Materials and Methods

RNA extraction, library construction, and sequencing

RNA extraction, library construction, and sequencing was performed previously by Meusemann and Burmester et al., and uploaded onto the GenBank database as unpublished data on the expressed sequence tag (est) database. Briefly, Endeis spinosa were collected with the help of scientists from the Istituto di Scienze Marine, Venice (Italy). Animals were shock-frozen and grinded in liquid nitrogen. Total RNA was extracted as described by Holmes and Bonner (1973) and was further purified using the NucleoSpin RNA II kit (Macherey- Nagel, Dueren, Germany) including a DNase digest. Poly(A)+ RNA was enriched from the total RNA using Dynabeads Oligo(dT)25 (Invitrogen, Carlsbad, USA). ESTs were sequenced within the project "Molecular Phylogeny of the Arthropoda and the 'Ecdysozoa' Hypothesis", University of Hamburg, founded by the DFG priority program SPP 1174 "Deep Metazoan Phylogeny". Library construction and sequencing were performed at the MPI for Molecular Genetics, Berlin, Germany. The same research group constructed and uploaded cDNA libraries onto the est database representing the following terrestrial and marine arthropods: Anurida maritima, Acerentomon franzi, Campodea fragilis, Lepismachilis y-signata, Speleonectes cf. tulumensis, Archispirostreptus gigas, Limulus polyphemus, Peripatopsis sedgwicki, Tigriopus californicus, Pollicipes pollicipes, and Triops cancriformis.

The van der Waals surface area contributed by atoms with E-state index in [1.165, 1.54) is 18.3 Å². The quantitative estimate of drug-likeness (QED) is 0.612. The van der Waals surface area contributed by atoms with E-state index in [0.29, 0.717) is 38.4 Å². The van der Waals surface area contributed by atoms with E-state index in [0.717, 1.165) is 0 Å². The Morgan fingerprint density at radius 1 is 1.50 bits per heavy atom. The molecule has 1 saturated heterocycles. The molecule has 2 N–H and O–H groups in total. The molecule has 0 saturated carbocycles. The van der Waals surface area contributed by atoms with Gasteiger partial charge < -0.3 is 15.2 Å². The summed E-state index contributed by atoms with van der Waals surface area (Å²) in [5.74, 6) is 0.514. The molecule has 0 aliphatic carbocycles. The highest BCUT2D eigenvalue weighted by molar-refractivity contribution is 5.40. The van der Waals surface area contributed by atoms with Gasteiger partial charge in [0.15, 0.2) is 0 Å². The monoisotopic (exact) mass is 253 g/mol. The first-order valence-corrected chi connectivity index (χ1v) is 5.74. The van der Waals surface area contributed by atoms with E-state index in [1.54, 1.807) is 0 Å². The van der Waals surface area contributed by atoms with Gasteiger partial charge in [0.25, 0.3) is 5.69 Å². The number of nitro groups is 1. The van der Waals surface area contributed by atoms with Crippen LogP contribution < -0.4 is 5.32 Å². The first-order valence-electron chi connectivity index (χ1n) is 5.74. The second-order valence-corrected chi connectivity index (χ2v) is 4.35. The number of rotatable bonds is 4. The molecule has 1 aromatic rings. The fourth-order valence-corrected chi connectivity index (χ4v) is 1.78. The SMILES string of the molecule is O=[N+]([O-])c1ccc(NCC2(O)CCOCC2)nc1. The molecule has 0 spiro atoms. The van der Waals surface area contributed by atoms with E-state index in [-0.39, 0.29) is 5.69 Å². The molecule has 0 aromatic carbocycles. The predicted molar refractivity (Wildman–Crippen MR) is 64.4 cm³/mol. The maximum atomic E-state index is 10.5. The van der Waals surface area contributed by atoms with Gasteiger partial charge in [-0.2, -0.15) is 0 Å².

Genetic analysis

Translated nucleotide BLAST (tblastn) database searches were performed by searching for flavivirus sequences in the expressed sequence tag (est) database. 100 cDNA clones were identified and accession numbers are available in S1 Table. ESNS5 and NS5 amino acid sequences for nearly all flaviviruses were aligned using MUSCLE multiple sequence alignment [18] and Gblocks 0.91b software [19]. A stringent selection that did not allow contiguous nonconserved positions was chosen. Aligned sequences were uploaded into MEGA6 software in FASTA format [20]. Evolutionary histories were inferred by analyzing aligned amino acid sequences by the Maximum Likelihood method based on the JTT matrix-based models. The robustness of the resulting groupings was tested by 1,000 bootstrap replications. The tree with the highest log likelihood was shown. The percentage of trees in which the associated taxa clustered together was shown next to the branches. Initial trees for the heuristic search were obtained by applying the Neighbor-Joining method to a matrix of pairwise distances estimated using either the JTT approach. Trees were drawn to scale, with branch lengths measured in the number of substitutions per site. All positions containing gaps and missing data were eliminated.

Results

Bioinformatic detection and reconstruction of ESNS5